Inert Media Comparison 2020

When selecting an inert medium for use in Semi-Hydroponic culture, one must consider several factors: particle size, particle size distribution, the ability of the medium to absorb nutrient solutions and the free volume between particles being the primary ones. After that, one must properly prepare the medium by rinsing the dust and presoaking to remove manufacturing residues.

It has been decades since I evaluated such media, and a lot has changed – old brands are no longer manufactured, new one are being produced, and some new materials have been brought into the market.

With the help of a few other orchid growers, I acquired 8 samples for testing:

Inert Media Samples (Click on code for image)
Cz Expanded Clay PebblesCzDistributed by Cz Garden Products of Lathrop Village MI. Typical spherical clay aggregate.
Grow!TGAn irregularly-shaped LECA product distributed by Hydrofarm.
Hydro Crunch Expanded Clay Growing MediumHCSpherical LECA pellets distributed by Hydro Crunch of Walnut CA and available from Home Depot and online vendors.
Hydroton Expanded Clay PebblesHTManufactured in Germany and widely distributed. A spherical clay aggregate that is the defacto standard in hydroponics.
OdlaOAnother spherical aggregate marketed by IKEA.
UltraAgg Claymax #40XLCCalcined clay product marketed online by American Bonsai out of Merritt Island FL.
Monto ClayMCalcined montmorillonite clay distributed by Bonsai Jack of Fort Myers FL and sold online and through retail bonsai shops.
Ultra Agg Ultra DE Dark #30 StdUCalcined diatomaceous earth marketed by American Bonsai out of Merritt Island FL.
Size comparison: large squares are 1″, with 0.5″ & 0.1″ subdivisions

Testing protocol:

1. A 470 ml plastic cup was overfilled with the as-received, dry material.
2. A metal straightedge was used to scrap of excess; any particle obstructing the “swipe” was removed.
3. Dry weight was measured.

1. 75 ml reverse osmosis (RO) water was placed in plastic cup.
2. Cup was filled with dry material.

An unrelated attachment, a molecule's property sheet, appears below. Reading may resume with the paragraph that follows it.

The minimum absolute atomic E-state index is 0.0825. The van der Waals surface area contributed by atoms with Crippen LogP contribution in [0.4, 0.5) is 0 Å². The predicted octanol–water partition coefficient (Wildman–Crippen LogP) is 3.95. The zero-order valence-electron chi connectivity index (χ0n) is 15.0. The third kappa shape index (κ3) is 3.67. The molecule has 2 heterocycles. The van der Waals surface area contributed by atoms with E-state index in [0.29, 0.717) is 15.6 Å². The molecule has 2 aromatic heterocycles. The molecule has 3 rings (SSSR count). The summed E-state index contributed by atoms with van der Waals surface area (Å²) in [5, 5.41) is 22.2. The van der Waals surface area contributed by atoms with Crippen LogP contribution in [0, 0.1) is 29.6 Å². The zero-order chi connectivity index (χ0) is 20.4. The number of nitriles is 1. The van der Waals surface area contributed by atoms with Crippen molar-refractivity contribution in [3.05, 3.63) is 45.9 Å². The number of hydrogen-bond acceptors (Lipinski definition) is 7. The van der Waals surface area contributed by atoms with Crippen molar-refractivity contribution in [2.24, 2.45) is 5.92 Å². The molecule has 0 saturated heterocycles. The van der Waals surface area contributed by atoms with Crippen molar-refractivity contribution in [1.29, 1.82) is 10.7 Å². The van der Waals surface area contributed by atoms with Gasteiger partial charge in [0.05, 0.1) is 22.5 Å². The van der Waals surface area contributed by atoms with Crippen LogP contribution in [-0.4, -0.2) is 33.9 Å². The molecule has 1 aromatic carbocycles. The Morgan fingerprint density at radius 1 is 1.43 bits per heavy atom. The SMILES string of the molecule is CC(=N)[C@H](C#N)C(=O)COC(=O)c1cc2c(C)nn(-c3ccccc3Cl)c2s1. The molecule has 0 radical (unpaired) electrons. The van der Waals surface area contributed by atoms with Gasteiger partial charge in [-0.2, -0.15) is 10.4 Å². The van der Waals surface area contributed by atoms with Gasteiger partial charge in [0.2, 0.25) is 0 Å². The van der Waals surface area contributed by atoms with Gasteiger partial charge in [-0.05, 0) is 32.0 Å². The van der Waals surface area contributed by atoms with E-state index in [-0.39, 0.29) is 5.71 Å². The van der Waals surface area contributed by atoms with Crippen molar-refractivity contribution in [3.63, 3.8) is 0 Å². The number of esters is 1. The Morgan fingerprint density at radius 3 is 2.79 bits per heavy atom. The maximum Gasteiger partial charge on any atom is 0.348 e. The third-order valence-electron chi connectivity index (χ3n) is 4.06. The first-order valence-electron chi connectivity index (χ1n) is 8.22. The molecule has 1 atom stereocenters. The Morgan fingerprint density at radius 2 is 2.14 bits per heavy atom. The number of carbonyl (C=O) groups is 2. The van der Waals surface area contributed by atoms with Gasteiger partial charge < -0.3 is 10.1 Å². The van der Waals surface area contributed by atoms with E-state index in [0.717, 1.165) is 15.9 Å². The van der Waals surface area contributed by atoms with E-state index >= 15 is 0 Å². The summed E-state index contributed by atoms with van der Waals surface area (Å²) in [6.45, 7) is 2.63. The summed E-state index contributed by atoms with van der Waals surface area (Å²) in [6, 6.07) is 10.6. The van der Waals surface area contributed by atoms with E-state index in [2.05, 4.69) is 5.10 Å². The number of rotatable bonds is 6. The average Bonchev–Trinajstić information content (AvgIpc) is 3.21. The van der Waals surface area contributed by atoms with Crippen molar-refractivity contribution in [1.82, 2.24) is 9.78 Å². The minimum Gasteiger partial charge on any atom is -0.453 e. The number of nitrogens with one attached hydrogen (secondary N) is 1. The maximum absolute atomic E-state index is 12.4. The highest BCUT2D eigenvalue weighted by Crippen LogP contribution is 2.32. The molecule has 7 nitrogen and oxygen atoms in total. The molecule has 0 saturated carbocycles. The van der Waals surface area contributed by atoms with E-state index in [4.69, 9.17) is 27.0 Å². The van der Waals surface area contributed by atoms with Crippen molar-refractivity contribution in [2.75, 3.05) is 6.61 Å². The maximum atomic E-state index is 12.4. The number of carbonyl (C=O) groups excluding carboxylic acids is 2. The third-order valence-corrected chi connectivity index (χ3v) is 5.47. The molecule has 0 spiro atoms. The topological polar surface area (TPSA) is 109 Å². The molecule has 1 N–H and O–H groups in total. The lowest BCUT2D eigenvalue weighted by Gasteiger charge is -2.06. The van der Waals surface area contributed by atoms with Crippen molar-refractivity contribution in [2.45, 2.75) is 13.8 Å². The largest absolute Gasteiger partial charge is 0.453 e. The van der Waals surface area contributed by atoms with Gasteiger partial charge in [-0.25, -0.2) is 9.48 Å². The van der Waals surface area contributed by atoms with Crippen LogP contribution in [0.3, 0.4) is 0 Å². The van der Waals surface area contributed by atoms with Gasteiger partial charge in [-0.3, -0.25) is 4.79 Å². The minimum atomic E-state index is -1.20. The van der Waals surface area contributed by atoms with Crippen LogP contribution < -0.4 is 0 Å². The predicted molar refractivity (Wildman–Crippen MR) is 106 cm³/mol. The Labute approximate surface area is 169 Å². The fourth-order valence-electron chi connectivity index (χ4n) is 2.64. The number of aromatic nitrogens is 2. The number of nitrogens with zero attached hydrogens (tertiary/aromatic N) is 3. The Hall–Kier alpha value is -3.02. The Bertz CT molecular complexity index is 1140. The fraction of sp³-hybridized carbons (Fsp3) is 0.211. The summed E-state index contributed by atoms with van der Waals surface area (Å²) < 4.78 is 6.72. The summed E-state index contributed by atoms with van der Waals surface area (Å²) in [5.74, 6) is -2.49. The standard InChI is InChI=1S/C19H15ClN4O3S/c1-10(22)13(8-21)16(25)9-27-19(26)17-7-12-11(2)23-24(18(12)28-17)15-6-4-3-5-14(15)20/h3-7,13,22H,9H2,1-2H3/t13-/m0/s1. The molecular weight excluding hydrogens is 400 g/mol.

3. Photos were taken immediately and 60 minutes later.
(Testing done at 77°F and 86% RH)

1. Dry samples were placed in plastic bag.
2. 750 ml RO water was poured into bag, which was squeezed to remove all air and then heat sealed.

pH & Electrical Conductivity (EC):
1. Bags were opened and HM-Digital COM-100 EC Meter was inserted into liquid for EC measurement.
2) Hydrion 9200 pH Strips were dipped into the liquid and compared to the manufacturer’s color scale.

Saturated Weight:
1. Soaked material was added to the plastic cup using the same “swipe” technique used for the dry weight.
2. Material was weighed.

Free Volume:
1. Perforated lid was placed on cup to prevent flotation.
2. RO water was added to cup to the point of overflowing.
3. Water was poured into another cup and weighed.

1. Bulk Density = Dry Weight (g)/470 ml
2. Absorption % = (Saturated Weight – Dry Weight)/Dry Weight
3. Void Space = Free Volume (ml)/470 ml

Visual wicking comparison after 1 hour @ 77°F and 86% RH
Inert Media Comparison
Dry Wt g/470 cc202166142208204300324184
Bulk Density g/cc0.430.350.30.440.430.640.690.39
Submerged Wt g/cc462394364468446630836534
Water weight210202196200198186196198
Saturated Wt g/cc252192168268248444640336
Absorption ml5026266044144316152
Absorption %25%16%18%29%22%48%98%83%
Free Volume ml210202196200198186196198
Void Space %45%43%42%43%42%40%42%42%
EC µS/cm1530817245823785663151105


Visually, the Cz, Hydroton and Odla materials are extremely similar. Add to that the physical properties, and I speculate they are the same material, repackaged under different brand names. The glaring difference in the EC of the Cz material from the others may be nothing more than a manufacturing batch-to-batch variation, and points out the need for thorough preparation of the products prior to use.

The Hydro Crunch material is similar in size and shape to the other brands of LECA, but appears to have been coate in a clay slip prior to firing, apparently reducing the surface porosity, which is supported by the reduce water absorption and possibly the EC, as well.

The Electrical Conductivity and pH numbers, to reiterate, support the requirement of thoroughly rinsing and soaking any inert medium before use, but the fact the that pH levels of the soaking water stayed in such a narrow band is encouraging.

All of the products have similar free void space – essential for health roots, which is attributable to their relative particle size uniformity. Personally, I feel that the calcined clay and diatomaceous earth products are just too fine for the majority of orchids, as the size of the spaces between the particles can be completely blocked by roots and when saturated, might allow for bridging water between the particles.

Looking specifically at the LECA products – Cz, Grow!t, Hydro Crunch, Hydroton and Odla – they all appear to be perfect acceptable for orchid media. The Hydro Crunch material floated far more than the others, in agreement with its lower bulk density and absorption properties. Grow!t also had a lower bulk density, likely due to its irregular shape and surface texture, and absorbed less water when saturated, but the interlocking of the particles might provide some stability compensation that may be lacking in the spherical products.

Based upon my decades of growing in semi-hydroponics using a LECA medium, I would have no hesitation to use the Cz, Hydroton or Odla materials interchangeably, with the Grow!t brand a close second. The Hydro Crunch material is a close third in my book, only because its relatively low absorption capacity.

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